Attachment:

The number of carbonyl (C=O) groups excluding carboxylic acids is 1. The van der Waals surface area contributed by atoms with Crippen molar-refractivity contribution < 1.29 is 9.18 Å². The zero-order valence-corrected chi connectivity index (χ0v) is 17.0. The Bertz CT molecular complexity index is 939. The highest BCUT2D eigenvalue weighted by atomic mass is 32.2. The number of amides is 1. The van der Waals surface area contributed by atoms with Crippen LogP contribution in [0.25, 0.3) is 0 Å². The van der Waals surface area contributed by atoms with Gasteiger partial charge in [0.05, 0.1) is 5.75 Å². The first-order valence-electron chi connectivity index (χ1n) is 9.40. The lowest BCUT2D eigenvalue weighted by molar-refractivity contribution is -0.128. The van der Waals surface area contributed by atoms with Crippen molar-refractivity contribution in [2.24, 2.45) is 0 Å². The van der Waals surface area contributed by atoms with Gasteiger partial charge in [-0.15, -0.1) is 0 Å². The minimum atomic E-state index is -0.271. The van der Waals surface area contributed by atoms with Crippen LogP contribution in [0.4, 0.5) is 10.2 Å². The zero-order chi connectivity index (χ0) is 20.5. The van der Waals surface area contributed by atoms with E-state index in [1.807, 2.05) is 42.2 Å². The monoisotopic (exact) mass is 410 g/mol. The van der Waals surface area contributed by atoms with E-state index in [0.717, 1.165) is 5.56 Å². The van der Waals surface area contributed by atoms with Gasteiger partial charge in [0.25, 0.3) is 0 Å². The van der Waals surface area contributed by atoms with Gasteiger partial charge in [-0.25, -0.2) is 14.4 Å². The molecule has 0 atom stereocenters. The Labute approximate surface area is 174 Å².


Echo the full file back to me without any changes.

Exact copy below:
The number of carbonyl (C=O) groups excluding carboxylic acids is 1. The van der Waals surface area contributed by atoms with Crippen molar-refractivity contribution < 1.29 is 9.18 Å². The zero-order valence-corrected chi connectivity index (χ0v) is 17.0. The Bertz CT molecular complexity index is 939. The highest BCUT2D eigenvalue weighted by atomic mass is 32.2. The number of amides is 1. The van der Waals surface area contributed by atoms with Crippen LogP contribution in [0.25, 0.3) is 0 Å². The van der Waals surface area contributed by atoms with Gasteiger partial charge in [0.05, 0.1) is 5.75 Å². The first-order valence-electron chi connectivity index (χ1n) is 9.40. The lowest BCUT2D eigenvalue weighted by molar-refractivity contribution is -0.128. The van der Waals surface area contributed by atoms with Crippen molar-refractivity contribution in [2.24, 2.45) is 0 Å². The van der Waals surface area contributed by atoms with Gasteiger partial charge in [-0.15, -0.1) is 0 Å². The minimum atomic E-state index is -0.271. The van der Waals surface area contributed by atoms with Crippen LogP contribution in [0.4, 0.5) is 10.2 Å². The zero-order chi connectivity index (χ0) is 20.5. The van der Waals surface area contributed by atoms with E-state index in [1.807, 2.05) is 42.2 Å². The monoisotopic (exact) mass is 410 g/mol. The van der Waals surface area contributed by atoms with E-state index in [0.717, 1.165) is 5.56 Å². The van der Waals surface area contributed by atoms with Gasteiger partial charge in [0.25, 0.3) is 0 Å². The van der Waals surface area contributed by atoms with Gasteiger partial charge in [-0.25, -0.2) is 14.4 Å². The molecule has 0 atom stereocenters. The Labute approximate surface area is 174 Å².